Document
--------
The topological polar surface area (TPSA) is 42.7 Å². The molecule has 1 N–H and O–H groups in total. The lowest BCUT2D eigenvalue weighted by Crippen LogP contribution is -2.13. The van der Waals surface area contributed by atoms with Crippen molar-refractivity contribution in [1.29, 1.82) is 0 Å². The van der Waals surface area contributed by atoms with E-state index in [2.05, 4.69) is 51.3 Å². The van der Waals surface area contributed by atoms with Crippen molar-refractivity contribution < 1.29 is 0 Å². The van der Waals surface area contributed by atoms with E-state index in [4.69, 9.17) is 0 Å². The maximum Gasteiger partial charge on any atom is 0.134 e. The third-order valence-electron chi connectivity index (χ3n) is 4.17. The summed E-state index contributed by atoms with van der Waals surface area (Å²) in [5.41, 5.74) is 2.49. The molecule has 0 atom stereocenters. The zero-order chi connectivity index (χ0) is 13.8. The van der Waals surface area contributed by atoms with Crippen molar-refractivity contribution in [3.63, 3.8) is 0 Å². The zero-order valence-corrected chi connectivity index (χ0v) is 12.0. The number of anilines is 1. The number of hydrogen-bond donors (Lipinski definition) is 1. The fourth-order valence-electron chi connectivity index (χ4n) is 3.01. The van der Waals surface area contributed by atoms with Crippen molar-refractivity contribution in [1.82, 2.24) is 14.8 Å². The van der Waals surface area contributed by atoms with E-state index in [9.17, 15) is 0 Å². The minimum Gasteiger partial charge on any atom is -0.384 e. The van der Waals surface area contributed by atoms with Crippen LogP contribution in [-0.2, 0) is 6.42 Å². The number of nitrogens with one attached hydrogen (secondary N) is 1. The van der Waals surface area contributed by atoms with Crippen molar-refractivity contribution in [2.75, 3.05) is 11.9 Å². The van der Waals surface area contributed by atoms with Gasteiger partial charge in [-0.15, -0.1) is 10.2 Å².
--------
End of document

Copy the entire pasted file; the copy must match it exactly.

The topological polar surface area (TPSA) is 42.7 Å². The molecule has 1 N–H and O–H groups in total. The lowest BCUT2D eigenvalue weighted by Crippen LogP contribution is -2.13. The van der Waals surface area contributed by atoms with Crippen molar-refractivity contribution in [1.29, 1.82) is 0 Å². The van der Waals surface area contributed by atoms with E-state index in [2.05, 4.69) is 51.3 Å². The van der Waals surface area contributed by atoms with Crippen molar-refractivity contribution < 1.29 is 0 Å². The van der Waals surface area contributed by atoms with E-state index in [4.69, 9.17) is 0 Å². The maximum Gasteiger partial charge on any atom is 0.134 e. The third-order valence-electron chi connectivity index (χ3n) is 4.17. The summed E-state index contributed by atoms with van der Waals surface area (Å²) in [5.41, 5.74) is 2.49. The molecule has 0 atom stereocenters. The zero-order chi connectivity index (χ0) is 13.8. The van der Waals surface area contributed by atoms with Crippen molar-refractivity contribution in [3.63, 3.8) is 0 Å². The zero-order valence-corrected chi connectivity index (χ0v) is 12.0. The number of anilines is 1. The number of hydrogen-bond donors (Lipinski definition) is 1. The fourth-order valence-electron chi connectivity index (χ4n) is 3.01. The van der Waals surface area contributed by atoms with Crippen molar-refractivity contribution in [1.82, 2.24) is 14.8 Å². The van der Waals surface area contributed by atoms with E-state index in [9.17, 15) is 0 Å². The minimum Gasteiger partial charge on any atom is -0.384 e. The van der Waals surface area contributed by atoms with Crippen LogP contribution in [-0.2, 0) is 6.42 Å². The number of nitrogens with one attached hydrogen (secondary N) is 1. The van der Waals surface area contributed by atoms with Crippen molar-refractivity contribution in [2.75, 3.05) is 11.9 Å². The van der Waals surface area contributed by atoms with Gasteiger partial charge in [-0.15, -0.1) is 10.2 Å².